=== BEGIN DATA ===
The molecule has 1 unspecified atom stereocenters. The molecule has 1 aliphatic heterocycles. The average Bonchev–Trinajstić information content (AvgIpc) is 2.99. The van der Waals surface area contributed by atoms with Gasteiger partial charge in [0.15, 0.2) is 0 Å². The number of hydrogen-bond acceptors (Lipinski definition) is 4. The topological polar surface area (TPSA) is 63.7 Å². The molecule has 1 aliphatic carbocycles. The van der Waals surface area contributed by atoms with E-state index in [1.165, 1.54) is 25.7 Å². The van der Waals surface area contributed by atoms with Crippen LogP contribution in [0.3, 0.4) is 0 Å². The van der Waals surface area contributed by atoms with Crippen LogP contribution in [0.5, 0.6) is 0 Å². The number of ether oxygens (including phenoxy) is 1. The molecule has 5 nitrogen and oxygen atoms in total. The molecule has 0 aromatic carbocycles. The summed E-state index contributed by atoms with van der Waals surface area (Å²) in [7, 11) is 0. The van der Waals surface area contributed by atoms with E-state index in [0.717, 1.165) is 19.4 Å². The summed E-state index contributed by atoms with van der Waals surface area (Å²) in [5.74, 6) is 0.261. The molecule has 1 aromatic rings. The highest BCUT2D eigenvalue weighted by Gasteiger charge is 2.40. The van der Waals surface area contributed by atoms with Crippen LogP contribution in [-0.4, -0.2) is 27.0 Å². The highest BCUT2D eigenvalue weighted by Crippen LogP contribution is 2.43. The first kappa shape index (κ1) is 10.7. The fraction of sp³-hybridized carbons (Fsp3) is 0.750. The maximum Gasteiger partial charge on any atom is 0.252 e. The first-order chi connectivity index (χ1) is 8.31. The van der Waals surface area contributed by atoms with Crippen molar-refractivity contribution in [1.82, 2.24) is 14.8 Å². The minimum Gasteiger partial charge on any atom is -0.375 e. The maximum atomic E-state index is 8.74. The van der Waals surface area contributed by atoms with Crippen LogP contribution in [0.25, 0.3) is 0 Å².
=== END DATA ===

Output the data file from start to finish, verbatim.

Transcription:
The molecule has 1 unspecified atom stereocenters. The molecule has 1 aliphatic heterocycles. The average Bonchev–Trinajstić information content (AvgIpc) is 2.99. The van der Waals surface area contributed by atoms with Gasteiger partial charge in [0.15, 0.2) is 0 Å². The number of hydrogen-bond acceptors (Lipinski definition) is 4. The topological polar surface area (TPSA) is 63.7 Å². The molecule has 1 aliphatic carbocycles. The van der Waals surface area contributed by atoms with E-state index in [1.165, 1.54) is 25.7 Å². The van der Waals surface area contributed by atoms with Crippen LogP contribution in [0.3, 0.4) is 0 Å². The van der Waals surface area contributed by atoms with Crippen LogP contribution in [0.5, 0.6) is 0 Å². The number of ether oxygens (including phenoxy) is 1. The molecule has 5 nitrogen and oxygen atoms in total. The molecule has 0 aromatic carbocycles. The summed E-state index contributed by atoms with van der Waals surface area (Å²) in [7, 11) is 0. The van der Waals surface area contributed by atoms with E-state index in [0.717, 1.165) is 19.4 Å². The summed E-state index contributed by atoms with van der Waals surface area (Å²) in [5.74, 6) is 0.261. The molecule has 1 aromatic rings. The highest BCUT2D eigenvalue weighted by Gasteiger charge is 2.40. The van der Waals surface area contributed by atoms with Crippen LogP contribution in [-0.4, -0.2) is 27.0 Å². The highest BCUT2D eigenvalue weighted by Crippen LogP contribution is 2.43. The first kappa shape index (κ1) is 10.7. The fraction of sp³-hybridized carbons (Fsp3) is 0.750. The maximum Gasteiger partial charge on any atom is 0.252 e. The first-order chi connectivity index (χ1) is 8.31. The van der Waals surface area contributed by atoms with Crippen molar-refractivity contribution in [1.82, 2.24) is 14.8 Å². The minimum Gasteiger partial charge on any atom is -0.375 e. The maximum atomic E-state index is 8.74. The van der Waals surface area contributed by atoms with Crippen LogP contribution in [0.25, 0.3) is 0 Å².